7. My favorites are (not in any order and obviously under the influence of electronic music):

    Event Horizon – IDM + Orchestra – Yummy…
    Alien – Sure parts are lifted from the Scythian Suite – but it’s better!
    Fifth Element – It’s rock, but it’s cool. Love that scene where they’re being chased by the cops and they go deep down into the bowels of the city. Big beats and Arabic wails…
    Blade Runner – Yes! Vangelis sets the mood for the whole movie with those vast filter sweeps.
    And can I say Woodstock? 😉 Voodoo Child still burns in my brain…

  8. Rusty says:

    Psyco, The Birds, Vertigo, Disney’s “Robin Hood.”

    My favorite scoring technique has to be the apocalyptic dream sequence in “Raising Arizona.” During the dream there is a spacey version the popular murder ballad “In the Willow Garden.” When the protagonist awakes it turns out that Holly Hunter’s character is singing it to the baby.

    Similar, if not as subtle uses of the samba “Brazil” in the movie “Brazil.”

    I also like Bjork’s contributions to Matthew Barney’s “Drawing Restraint.”

    Also note that I find these works (with the possible exception of Bjork’s) to be useless away from the visuals. I would never kick back with the sound track from The Birds, or Psyco…

  9. Rob Deemer says:

    To Kill a Mockingbird – Bernstein (“Best Film Score Ever”)
    Vertigo, Psycho, and about 10 other Herrmann Scores
    The Woman in the Dunes – Takemitsu
    Raiders & Close Encounters – Williams
    Patton – Goldsmith
    Cinema Paradiso & The Mission – Morricone

    And I’ve always liked Thomson’s scores to “The River” and “The Plow that Broke the Plains”…goofy but cool.

    It’s a good start, anyways…

  10. Chris Becker says:

    The Good, The Bad and The Ugly.

    How in the world did I forget that? There’s just a lot to choose from…

  11. Tom Myron says:

    I’m going to dodge the whole Ever thing here and just ramble a bit. I will always have a deep affection for all the work of Leonard Rosenman. I think Frank DeVol’s score for Pillow Talk is pretty amazing. And, although the sound may be a little over-exposed these days, Thomas Newman’s score for The Player really floored me. Elliott Goldenthal’s last cue in Ty Cobb is a seriously inspired moment. Finally, for just all around knock-it-out-of-the-park type iconic work it would be hard to top Max Steiner’s Gone With the Wind.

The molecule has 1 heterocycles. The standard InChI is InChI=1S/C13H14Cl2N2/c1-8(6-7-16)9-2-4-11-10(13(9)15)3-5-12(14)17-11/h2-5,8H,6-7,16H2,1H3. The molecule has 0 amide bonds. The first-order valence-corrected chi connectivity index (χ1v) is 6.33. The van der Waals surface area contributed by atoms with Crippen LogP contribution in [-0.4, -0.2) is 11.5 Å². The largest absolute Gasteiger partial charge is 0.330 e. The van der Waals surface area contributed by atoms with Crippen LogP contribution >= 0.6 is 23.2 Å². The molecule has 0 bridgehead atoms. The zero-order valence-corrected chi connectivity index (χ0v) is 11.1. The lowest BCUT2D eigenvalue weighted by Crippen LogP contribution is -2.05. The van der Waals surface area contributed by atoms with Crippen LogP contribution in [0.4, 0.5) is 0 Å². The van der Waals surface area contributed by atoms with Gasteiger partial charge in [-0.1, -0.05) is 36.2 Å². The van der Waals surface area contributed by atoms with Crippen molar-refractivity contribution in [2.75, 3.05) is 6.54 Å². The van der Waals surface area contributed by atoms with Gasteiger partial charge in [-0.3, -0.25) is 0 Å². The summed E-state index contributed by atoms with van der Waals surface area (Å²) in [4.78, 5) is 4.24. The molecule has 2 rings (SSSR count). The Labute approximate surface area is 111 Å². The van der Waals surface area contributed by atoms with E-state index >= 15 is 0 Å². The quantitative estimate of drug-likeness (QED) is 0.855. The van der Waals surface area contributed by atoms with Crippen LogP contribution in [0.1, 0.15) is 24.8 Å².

I suppose there are other & possibly cooler answers but I’ll go with what I’ve got here.

  12. Caché closely followed by The Birds.


  13. In terms of visual/aural connection, I think one must mention “Koyanisquattsi.” I’ve always had a guilty pleasure and a running joke with the soundtrack to “Planet of the Apes.” In all seriousness “Lawrence of Arabia” comes to me as my best. I’ve always loved the soundtrack to “It’s a Mad, Mad, Mad, Mad World.”

  14. Chris Becker says:

    You know, Eyes Without A Face has a great score – great sound all the way through. Listen to what physical sounds / sound effects are missing from the soundtrack and what are present. It’s a great education for anyone mixing sound or for that matter composing music.

    The Harder They Come
    Sling Blade
    Bladerunner (puh-leeze)
    The Life Aquatic

  15. Trevor Hunter says:

    Vertigo is awesome. Another favorite of mine is the score for the french horror film Eyes Without A Face, especially the creepy/beautiful scene with the daughter walking around the house.

  16. Rodney Lister says:

    Right off I think I’d go for Vertigo. Although maybe The Plough that Broke the Plains.

  17. Disagreeing about this will be half the fun! I vote for The Adventures of Robin Hood, Psycho, Close Encounters of the Third Kind. The problem is that every film requires something different, which makes it difficult make qualitative judgements. Sometimes less is more, or more is better. Many times a great score is married to a lesser quality film film, such as Raksin’s Forever Amber, and it’s just not heard widely. It may be impossible to say “what is the greatest among the truly great” (a great line from the film Deception), but it’s fun to speculate.